322. aLearnerRather says:

    Mariam,

    Thank you for your post, and thanks for your courage in exposing yourself to this torrent of responses, not all of which, sadly, are as polite or mindful as they could be.

    All women–indeed all people–should be free to live their lives as they wish. Worship as they wish (or wish not to, for those of us who are atheists), dress as they wish, behave as they wish.

    I think (I hope!) the majority of this site’s readership supports and celebrates strong, free, independent women. I know that millions of women choose to practice Islam, and choose to observe its teachings or rules, including those about what they should wear. And I hope that we support this too. Find your own peace. I am certainly trying to find mine.

    But I suspect that a lot of the resistance to Islam that you may find in America, even from supposedly informed progressives, even if it comes in the form of stereotypes or insults, is that we know there are countries in the world where Muslim women are killed for failing to wear the hijab, or for speaking to a man not their husband, or for being the victim of a rape. People here may wonder how, or why, you would choose to follow a belief system that tolerates this kind of oppression.

    I quickly concede that of course Islam should not be judged by the behavior of its most fanatical adherents. Nor should Christianity or the Republican Party or the Democratic Part or the FSM-ites.

    But we’re trying to make a free society here. We’re still fighting for equal rights for gay people. We’re still fighting for rights for racial minorities. And we’re fighting for equality for women. And while you freely choose to wear the hijab, we must acknowledge that many, many Muslim women wear it because they’ll be punished if they don’t. And that’s a problem, if I may so understate it.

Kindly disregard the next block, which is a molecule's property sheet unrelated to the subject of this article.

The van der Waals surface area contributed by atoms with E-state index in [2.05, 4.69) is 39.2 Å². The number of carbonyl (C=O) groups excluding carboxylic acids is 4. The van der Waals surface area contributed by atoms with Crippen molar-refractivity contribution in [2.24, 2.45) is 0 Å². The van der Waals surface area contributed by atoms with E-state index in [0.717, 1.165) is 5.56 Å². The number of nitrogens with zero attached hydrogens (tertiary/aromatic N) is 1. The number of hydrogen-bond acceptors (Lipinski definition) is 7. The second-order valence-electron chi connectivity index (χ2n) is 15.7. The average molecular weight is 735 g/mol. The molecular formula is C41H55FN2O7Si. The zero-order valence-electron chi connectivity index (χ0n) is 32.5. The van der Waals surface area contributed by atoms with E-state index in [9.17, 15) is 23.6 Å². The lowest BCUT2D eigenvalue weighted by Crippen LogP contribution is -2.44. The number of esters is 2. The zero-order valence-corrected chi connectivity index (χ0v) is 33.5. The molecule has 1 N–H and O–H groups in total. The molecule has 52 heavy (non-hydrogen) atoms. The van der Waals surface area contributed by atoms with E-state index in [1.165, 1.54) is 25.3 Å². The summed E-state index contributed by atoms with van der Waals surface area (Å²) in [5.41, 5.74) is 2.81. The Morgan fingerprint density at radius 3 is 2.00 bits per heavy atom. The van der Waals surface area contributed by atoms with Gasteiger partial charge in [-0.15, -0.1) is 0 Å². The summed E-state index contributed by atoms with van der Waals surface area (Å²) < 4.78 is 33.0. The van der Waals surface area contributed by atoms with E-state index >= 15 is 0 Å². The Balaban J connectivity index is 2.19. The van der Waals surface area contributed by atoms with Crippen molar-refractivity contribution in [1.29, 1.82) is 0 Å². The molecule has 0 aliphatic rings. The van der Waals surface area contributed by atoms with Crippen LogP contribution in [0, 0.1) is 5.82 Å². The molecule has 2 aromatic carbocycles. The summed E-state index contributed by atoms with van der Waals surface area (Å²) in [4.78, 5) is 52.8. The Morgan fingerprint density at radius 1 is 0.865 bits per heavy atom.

You choose to wear the hijab. I hope that you live in a community that equally respects women who do not.

    Thank you again for speaking to us.

  323. cmb127 says:

    this makes me kinda sick. i live in the states and i should be able to wear whatever the hell i want to. i don’t have to show my body (my skin, my shape, my hair) to anyone if i don’t want to. this isn’t saudi arabia. nobody’s going to beat me if i do want to show myself. and nobody should be pissed off if i don’t.

    YOU DO NOT HAVE THE RIGHT TO SEE MY BODY, I HAVE THE RIGHT TO COVER IT UP.

    this is fem lib folks.

  324. Anonymous says:

    I come from an evangelical Christian background.

    While I no longer believe, I still understand the underpinnings of belief. A lot of my previous beliefs entailed “not doing things”. This was not imposed on me externally, it went with the belief set I had chosen.

    I read the comments above that would refer to this as oppression, regardless of the fact that it had been my choice.

    I am quite amazed by people external to a specific belief set not admitting that they too are affected by external belief sets, whether that is societal, educational or upbringing (I’m sure that there are more). You could argue that we are all oppressed by our own beliefs.